Global volatility is picking up as China’s stock market continues to weaken. The world’s second largest economy disappointed on its GDP number this week despite being north of 6%. Throw in some trade tensions and Shanghai’s stock market gets messy. It was only a matter of time before the other developed countries began to push back on China’s trade practices and theft of intellectual property (its not just the USA).
The Chinese markets are largely untested when it comes to bear markets and recessions and I am not sure how the government will react if their financial system is tested like the rest of the world was in 2008. One thing is clear, China is too big to be ignored so if they catch a cold it will spill into the other developed countries and their stock markets.
Interest rates are a big factor when it comes to currency valuations and who wins in trade wars so the Fed does have a hand in all of this that is all too visible. The Fed will go too far with their tightening policy which has its consequences for China as they are forced to devalue their currency to keep up their exports which more or less act as their jobs program.
For the US markets, we are stable but feeling the ripples of volatility which may be a result of a top created these past few weeks. See for yourself in the next two charts:
The Russell 2000 (growth companies) continues to look weak and is likely to continue its decline into the coming weeks.
The S&P 500 is hanging on by a thread and looks vulnerable.
US equities were largely unchanged this past week but there are sectors like financials, homebuilders and semiconductors that are showing warning signs of oncoming weakness. Friday’s price action was largely left on a sour note so price-action early next week will be closely watched by market technicians.
What to look for next week:
- The 10YR is on the rise again pushing up on 3.2%. Closing above 3.25% would warn a move towards 3.5% in the coming weeks.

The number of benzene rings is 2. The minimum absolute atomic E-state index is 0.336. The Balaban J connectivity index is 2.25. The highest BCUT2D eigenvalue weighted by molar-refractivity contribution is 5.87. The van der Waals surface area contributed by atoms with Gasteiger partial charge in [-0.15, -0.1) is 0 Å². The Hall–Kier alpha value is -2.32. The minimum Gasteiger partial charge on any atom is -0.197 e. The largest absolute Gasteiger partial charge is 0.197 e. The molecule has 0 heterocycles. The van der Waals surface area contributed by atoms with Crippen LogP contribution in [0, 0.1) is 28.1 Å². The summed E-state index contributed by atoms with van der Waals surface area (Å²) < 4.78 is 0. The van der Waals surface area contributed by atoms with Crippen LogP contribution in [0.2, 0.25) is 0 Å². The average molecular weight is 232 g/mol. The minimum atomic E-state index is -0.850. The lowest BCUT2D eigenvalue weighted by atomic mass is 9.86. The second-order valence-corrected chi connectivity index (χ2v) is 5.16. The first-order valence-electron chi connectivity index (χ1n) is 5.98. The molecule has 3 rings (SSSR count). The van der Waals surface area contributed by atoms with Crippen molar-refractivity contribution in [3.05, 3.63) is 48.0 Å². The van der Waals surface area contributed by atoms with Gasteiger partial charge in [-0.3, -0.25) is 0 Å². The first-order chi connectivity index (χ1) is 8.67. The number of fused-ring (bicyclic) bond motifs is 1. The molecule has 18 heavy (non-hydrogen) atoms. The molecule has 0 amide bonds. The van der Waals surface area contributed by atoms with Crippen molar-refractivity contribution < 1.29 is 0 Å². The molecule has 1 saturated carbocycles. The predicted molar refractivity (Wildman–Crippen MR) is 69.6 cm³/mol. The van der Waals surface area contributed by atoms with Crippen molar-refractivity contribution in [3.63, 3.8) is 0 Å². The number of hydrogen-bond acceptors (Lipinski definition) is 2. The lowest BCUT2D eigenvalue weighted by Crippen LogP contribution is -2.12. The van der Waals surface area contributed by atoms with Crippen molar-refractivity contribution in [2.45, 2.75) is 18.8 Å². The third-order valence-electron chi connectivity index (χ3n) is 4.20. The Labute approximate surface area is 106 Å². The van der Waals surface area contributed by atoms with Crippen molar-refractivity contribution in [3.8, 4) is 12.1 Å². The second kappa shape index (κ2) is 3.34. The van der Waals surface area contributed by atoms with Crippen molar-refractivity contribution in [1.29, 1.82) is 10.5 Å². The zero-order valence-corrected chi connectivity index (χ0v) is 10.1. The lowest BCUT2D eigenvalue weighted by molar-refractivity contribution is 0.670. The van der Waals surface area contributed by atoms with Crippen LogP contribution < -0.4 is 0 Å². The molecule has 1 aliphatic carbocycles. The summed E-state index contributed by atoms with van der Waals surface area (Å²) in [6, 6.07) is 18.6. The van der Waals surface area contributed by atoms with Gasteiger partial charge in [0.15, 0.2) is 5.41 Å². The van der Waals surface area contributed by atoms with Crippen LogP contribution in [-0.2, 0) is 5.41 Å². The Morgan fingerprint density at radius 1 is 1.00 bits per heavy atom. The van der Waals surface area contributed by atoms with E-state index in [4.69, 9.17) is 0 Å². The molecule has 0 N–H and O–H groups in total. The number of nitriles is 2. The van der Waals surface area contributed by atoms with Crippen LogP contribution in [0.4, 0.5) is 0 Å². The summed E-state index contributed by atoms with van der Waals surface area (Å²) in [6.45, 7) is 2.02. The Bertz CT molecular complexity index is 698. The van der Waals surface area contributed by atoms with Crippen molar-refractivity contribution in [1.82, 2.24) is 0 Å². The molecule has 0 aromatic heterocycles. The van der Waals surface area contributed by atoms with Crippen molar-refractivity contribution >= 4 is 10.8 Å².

- The S&P 500 needs to hold its 200 day or it goes lower.
- The Russell 2000 should continue lower in the coming sessions. An acceleration lower could drag the other indices down with it.
Chart of the Week!
On Wednesday Canada became only the second country after Uruguay to legalise recreational marijuana.
Economic & Central Banking Snippets
- Headline retail sales rose 0.1% month-on-month in September, the Commerce Department said on Monday, which fell well short of the median forecast of 0.6% according to a Reuters survey of economists. The result matched August’s unexpectedly soft 0.1% rise, which was the smallest gain for the gauge in six months. (FT)
- Worldwide manufacturers reported the first fall in global export orders in over two years according to the latest PMI surveys. The slowdown in trade acted as a further drag on factory output, order book growth and hiring. Price pressures, purchasing activity growth and supply constraints also cooled in a reflection of the wider easing in worldwide manufacturing growth. The export decline was most evident in Asia, though showed signs of becoming increasingly broad based across the developed and emerging markets. Measured across all emerging markets, exports fell at the fastest rate since June 2016, while exports from developed world manufacturers showed the smallest – only marginal – increase since May 2016.